Training adaptive emotion regulation skills in early adolescents: The effects of distraction, acceptance, cognitive reappraisal, and problem solving
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Number of pages
SourceCognitive Therapy and Research, 44, 3, (2020), pp. 678-696
Article / Letter to editor
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SW OZ BSI ON
Cognitive Therapy and Research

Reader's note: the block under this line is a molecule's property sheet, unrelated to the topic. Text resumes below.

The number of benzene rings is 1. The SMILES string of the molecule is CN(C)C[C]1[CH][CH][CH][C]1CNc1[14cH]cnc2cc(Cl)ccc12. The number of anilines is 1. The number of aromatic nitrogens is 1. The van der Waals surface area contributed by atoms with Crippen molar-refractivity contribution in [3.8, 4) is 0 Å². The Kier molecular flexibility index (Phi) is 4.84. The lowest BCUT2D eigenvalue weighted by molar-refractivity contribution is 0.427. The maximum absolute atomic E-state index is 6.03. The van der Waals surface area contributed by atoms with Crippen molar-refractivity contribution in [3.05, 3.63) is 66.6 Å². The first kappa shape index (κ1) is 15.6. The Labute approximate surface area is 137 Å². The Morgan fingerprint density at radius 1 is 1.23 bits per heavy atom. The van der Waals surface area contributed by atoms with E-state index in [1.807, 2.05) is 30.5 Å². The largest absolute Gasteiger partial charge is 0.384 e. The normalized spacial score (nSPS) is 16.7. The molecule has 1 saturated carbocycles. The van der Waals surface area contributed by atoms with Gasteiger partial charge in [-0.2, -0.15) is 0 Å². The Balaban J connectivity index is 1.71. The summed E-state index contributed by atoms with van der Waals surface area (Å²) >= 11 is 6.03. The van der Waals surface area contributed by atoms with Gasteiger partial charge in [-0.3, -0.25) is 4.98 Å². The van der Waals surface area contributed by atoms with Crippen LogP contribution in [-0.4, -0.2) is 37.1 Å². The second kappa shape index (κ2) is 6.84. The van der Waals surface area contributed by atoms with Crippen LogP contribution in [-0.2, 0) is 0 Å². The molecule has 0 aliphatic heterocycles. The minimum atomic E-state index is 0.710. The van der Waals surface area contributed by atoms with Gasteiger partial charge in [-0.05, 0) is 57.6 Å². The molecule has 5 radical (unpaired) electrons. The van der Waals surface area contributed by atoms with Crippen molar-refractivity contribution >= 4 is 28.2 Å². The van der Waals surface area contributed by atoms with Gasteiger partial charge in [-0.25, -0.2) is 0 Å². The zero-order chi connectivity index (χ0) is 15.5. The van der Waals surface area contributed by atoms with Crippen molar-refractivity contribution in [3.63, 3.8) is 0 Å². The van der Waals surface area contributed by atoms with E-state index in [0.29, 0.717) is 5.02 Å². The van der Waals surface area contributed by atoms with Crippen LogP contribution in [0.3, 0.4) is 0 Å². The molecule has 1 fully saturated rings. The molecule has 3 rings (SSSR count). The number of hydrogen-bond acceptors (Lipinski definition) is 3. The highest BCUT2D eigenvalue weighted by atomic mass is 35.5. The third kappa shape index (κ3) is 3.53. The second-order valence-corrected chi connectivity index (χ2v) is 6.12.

Adolescence is a critical developmental period in which intense experienced negative emotions need to be successfully regulated in order to decrease the risk of developing psychopathology. This study investigated the immediate and prolonged effects of training emotion regulation (ER) in 256 young adolescents (9-13 years). The four experimental conditions in which an ER skill (acceptance, distraction, cognitive reappraisal, and problem solving) was trained were compared with two control conditions (rumination, performing a cognitive task). Results revealed that: (1) happy affect significantly increased and sad and anxious affect significantly decreased in the four experimental ER conditions but also in the cognitive task condition. Rumination did not have beneficial ER effects. (2) In the experimental condition, the effects on sad and happy affect were more prominent after using distraction, problem solving, and cognitive reappraisal compared to using acceptance. (3) There were no long-term effects of the ER training (ERT) at 1-month follow-up. These results demonstrate that young adolescents are able to use distraction, acceptance, cognitive reappraisal and problem solving, but that the effects of those strategies do not outperform the effects of a neutral cognitive task. In addition, our findings confirm that rumination leads to the maintenance and increase of negative affect, at least short-term. Further research should explore the effects of a more extensive ERT on intense affect states in young adolescents and should investigate the supplementary effects of such a program compared to a neutral cognitive distraction task.
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